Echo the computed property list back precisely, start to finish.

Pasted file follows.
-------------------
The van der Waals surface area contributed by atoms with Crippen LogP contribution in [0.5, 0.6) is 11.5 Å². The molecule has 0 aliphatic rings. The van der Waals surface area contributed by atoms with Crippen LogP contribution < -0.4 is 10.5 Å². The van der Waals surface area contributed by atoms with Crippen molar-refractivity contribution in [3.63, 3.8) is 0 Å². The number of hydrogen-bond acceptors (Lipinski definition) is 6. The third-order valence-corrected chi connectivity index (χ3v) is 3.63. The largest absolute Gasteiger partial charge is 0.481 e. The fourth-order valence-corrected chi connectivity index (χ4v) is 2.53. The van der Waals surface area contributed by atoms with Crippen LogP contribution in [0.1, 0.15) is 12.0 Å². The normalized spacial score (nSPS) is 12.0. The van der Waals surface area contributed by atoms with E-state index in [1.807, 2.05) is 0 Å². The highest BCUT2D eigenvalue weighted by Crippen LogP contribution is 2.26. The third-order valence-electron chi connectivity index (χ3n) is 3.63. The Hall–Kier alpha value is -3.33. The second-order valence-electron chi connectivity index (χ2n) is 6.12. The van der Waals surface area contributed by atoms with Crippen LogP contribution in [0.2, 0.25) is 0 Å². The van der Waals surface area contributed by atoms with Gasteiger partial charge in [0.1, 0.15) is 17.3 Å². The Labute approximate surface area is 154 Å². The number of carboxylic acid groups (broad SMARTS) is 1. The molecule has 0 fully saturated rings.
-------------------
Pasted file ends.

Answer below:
The van der Waals surface area contributed by atoms with Crippen LogP contribution in [0.5, 0.6) is 11.5 Å². The molecule has 0 aliphatic rings. The van der Waals surface area contributed by atoms with Crippen LogP contribution < -0.4 is 10.5 Å². The van der Waals surface area contributed by atoms with Crippen molar-refractivity contribution in [3.63, 3.8) is 0 Å². The number of hydrogen-bond acceptors (Lipinski definition) is 6. The third-order valence-corrected chi connectivity index (χ3v) is 3.63. The largest absolute Gasteiger partial charge is 0.481 e. The fourth-order valence-corrected chi connectivity index (χ4v) is 2.53. The van der Waals surface area contributed by atoms with Crippen LogP contribution in [0.1, 0.15) is 12.0 Å². The normalized spacial score (nSPS) is 12.0. The van der Waals surface area contributed by atoms with E-state index in [1.807, 2.05) is 0 Å². The highest BCUT2D eigenvalue weighted by Crippen LogP contribution is 2.26. The third-order valence-electron chi connectivity index (χ3n) is 3.63. The Hall–Kier alpha value is -3.33. The second-order valence-electron chi connectivity index (χ2n) is 6.12. The van der Waals surface area contributed by atoms with Crippen LogP contribution in [0.2, 0.25) is 0 Å². The van der Waals surface area contributed by atoms with Gasteiger partial charge in [0.1, 0.15) is 17.3 Å². The Labute approximate surface area is 154 Å². The number of carboxylic acid groups (broad SMARTS) is 1. The molecule has 0 fully saturated rings.